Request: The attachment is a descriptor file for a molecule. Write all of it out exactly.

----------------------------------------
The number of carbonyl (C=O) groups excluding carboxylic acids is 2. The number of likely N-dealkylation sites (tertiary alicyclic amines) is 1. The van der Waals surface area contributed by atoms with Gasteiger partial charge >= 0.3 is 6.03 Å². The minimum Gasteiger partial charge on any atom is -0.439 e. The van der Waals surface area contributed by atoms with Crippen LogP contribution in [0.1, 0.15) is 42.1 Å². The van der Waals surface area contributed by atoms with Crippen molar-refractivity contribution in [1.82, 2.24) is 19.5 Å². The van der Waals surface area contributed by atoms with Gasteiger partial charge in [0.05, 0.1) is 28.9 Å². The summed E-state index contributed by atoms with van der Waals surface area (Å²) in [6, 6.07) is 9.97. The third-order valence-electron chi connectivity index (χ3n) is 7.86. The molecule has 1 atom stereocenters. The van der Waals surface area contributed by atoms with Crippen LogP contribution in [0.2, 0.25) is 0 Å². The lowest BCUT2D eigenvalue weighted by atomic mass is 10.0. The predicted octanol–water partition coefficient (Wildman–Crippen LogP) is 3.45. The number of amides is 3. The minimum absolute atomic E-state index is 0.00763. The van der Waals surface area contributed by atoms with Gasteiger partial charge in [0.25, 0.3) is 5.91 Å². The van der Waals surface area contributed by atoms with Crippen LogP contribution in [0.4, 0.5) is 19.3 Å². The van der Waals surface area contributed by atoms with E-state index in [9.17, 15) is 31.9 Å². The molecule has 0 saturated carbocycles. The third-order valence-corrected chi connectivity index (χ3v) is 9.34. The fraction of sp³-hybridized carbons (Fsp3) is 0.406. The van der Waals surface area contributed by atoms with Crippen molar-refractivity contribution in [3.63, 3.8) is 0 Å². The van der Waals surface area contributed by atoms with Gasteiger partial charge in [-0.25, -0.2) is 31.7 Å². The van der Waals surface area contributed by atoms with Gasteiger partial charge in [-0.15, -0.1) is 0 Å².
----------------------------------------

The number of carbonyl (C=O) groups excluding carboxylic acids is 2. The number of likely N-dealkylation sites (tertiary alicyclic amines) is 1. The van der Waals surface area contributed by atoms with Gasteiger partial charge >= 0.3 is 6.03 Å². The minimum Gasteiger partial charge on any atom is -0.439 e. The van der Waals surface area contributed by atoms with Crippen LogP contribution in [0.1, 0.15) is 42.1 Å². The van der Waals surface area contributed by atoms with Crippen molar-refractivity contribution in [1.82, 2.24) is 19.5 Å². The van der Waals surface area contributed by atoms with Gasteiger partial charge in [0.05, 0.1) is 28.9 Å². The summed E-state index contributed by atoms with van der Waals surface area (Å²) in [6, 6.07) is 9.97. The third-order valence-electron chi connectivity index (χ3n) is 7.86. The molecule has 1 atom stereocenters. The van der Waals surface area contributed by atoms with Crippen LogP contribution in [0.2, 0.25) is 0 Å². The lowest BCUT2D eigenvalue weighted by atomic mass is 10.0. The predicted octanol–water partition coefficient (Wildman–Crippen LogP) is 3.45. The number of amides is 3. The minimum absolute atomic E-state index is 0.00763. The van der Waals surface area contributed by atoms with Gasteiger partial charge in [0.25, 0.3) is 5.91 Å². The van der Waals surface area contributed by atoms with Crippen LogP contribution in [0.4, 0.5) is 19.3 Å². The van der Waals surface area contributed by atoms with E-state index in [9.17, 15) is 31.9 Å². The molecule has 0 saturated carbocycles. The third-order valence-corrected chi connectivity index (χ3v) is 9.34. The fraction of sp³-hybridized carbons (Fsp3) is 0.406. The van der Waals surface area contributed by atoms with Crippen molar-refractivity contribution in [3.63, 3.8) is 0 Å². The van der Waals surface area contributed by atoms with Gasteiger partial charge in [-0.25, -0.2) is 31.7 Å². The van der Waals surface area contributed by atoms with Gasteiger partial charge in [-0.15, -0.1) is 0 Å².